Determination of cell fate in the vertebrate retina has been shown to be largely independent of lineage. After cell fates are determined, retinal neurons become organized in a precise laminar pattern. The mechanisms for this patterning could involve morphogens distributed in gradients or, alternatively, direct cell-cell interactions. In the zebrafish mutant cyclops (Cyc(b16)), most embryos have two partial retinas joined in the ventral midline. This presents developing retinal cells near the midline with abnormal cellular environments, whereas laterally the pattern of developing cells is normal. We examined the consequences of this for patterning in the mutant's retina. We found that the retinas are joined in the midline at the apical surfaces of the photoreceptor layers. A laminar pattern emerges in the midline that preserves normal positional relationships between retinal cell types locally but is abnormal with respect to patterning over the entire retina. Lateral to the midline, retinal patterning appears normal. Metabolic labeling experiments showed that late rounds of DNA synthesis precede the emergence of the novel pattern in this midline region. We conclude that these observations in the cyclops mutant are compatible with mechanisms of pattern formation in the retina involving local cell interactions.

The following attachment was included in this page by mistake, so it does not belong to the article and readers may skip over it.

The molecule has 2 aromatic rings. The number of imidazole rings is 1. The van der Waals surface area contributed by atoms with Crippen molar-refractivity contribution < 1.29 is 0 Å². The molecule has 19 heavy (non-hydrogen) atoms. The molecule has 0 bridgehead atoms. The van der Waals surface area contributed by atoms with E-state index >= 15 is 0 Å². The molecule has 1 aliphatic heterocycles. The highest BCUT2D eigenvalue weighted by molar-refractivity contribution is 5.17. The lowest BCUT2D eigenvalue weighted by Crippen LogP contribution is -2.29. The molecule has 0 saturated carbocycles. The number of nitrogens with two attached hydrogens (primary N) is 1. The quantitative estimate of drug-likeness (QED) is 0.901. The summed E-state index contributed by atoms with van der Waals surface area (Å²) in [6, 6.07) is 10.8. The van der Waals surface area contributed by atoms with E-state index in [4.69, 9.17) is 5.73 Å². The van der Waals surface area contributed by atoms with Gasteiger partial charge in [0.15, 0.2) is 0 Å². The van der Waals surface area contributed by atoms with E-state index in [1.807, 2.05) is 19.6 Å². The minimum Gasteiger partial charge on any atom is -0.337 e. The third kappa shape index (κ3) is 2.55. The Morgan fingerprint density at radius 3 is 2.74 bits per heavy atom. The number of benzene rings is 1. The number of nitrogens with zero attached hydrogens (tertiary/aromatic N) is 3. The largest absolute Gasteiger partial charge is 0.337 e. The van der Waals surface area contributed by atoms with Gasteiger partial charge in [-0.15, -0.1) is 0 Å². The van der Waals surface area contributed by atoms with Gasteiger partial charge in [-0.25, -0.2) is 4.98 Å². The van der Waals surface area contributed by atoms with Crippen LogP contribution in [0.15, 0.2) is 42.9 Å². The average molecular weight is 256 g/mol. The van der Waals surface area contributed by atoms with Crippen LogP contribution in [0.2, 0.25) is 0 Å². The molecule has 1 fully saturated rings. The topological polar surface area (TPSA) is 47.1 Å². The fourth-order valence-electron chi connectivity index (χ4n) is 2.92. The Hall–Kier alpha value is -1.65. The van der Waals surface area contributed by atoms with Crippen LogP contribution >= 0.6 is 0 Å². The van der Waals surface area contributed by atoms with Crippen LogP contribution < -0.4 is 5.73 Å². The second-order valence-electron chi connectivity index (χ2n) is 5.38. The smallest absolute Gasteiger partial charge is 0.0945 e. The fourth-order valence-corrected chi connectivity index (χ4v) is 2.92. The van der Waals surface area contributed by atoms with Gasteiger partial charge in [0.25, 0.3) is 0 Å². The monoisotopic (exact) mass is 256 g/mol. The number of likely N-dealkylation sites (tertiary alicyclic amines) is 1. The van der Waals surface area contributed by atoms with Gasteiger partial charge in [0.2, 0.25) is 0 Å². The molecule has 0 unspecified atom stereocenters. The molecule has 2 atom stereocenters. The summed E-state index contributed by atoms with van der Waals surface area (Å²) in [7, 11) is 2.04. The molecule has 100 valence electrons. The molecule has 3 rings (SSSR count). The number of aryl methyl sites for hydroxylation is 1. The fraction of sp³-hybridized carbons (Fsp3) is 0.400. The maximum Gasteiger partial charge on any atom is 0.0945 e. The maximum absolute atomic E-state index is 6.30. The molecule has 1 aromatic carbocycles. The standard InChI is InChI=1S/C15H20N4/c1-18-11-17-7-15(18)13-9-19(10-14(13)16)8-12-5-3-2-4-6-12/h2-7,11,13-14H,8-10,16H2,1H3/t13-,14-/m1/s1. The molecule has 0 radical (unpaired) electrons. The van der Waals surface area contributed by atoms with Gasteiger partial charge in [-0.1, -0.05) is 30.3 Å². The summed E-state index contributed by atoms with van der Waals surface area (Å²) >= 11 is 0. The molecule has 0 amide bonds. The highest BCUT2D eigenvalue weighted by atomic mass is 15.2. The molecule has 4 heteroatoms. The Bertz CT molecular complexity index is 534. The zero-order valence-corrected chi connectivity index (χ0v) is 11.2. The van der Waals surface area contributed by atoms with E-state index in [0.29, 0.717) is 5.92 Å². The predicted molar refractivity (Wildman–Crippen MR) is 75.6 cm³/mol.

Available at: http://works.bepress.com/carl_fulwiler/2/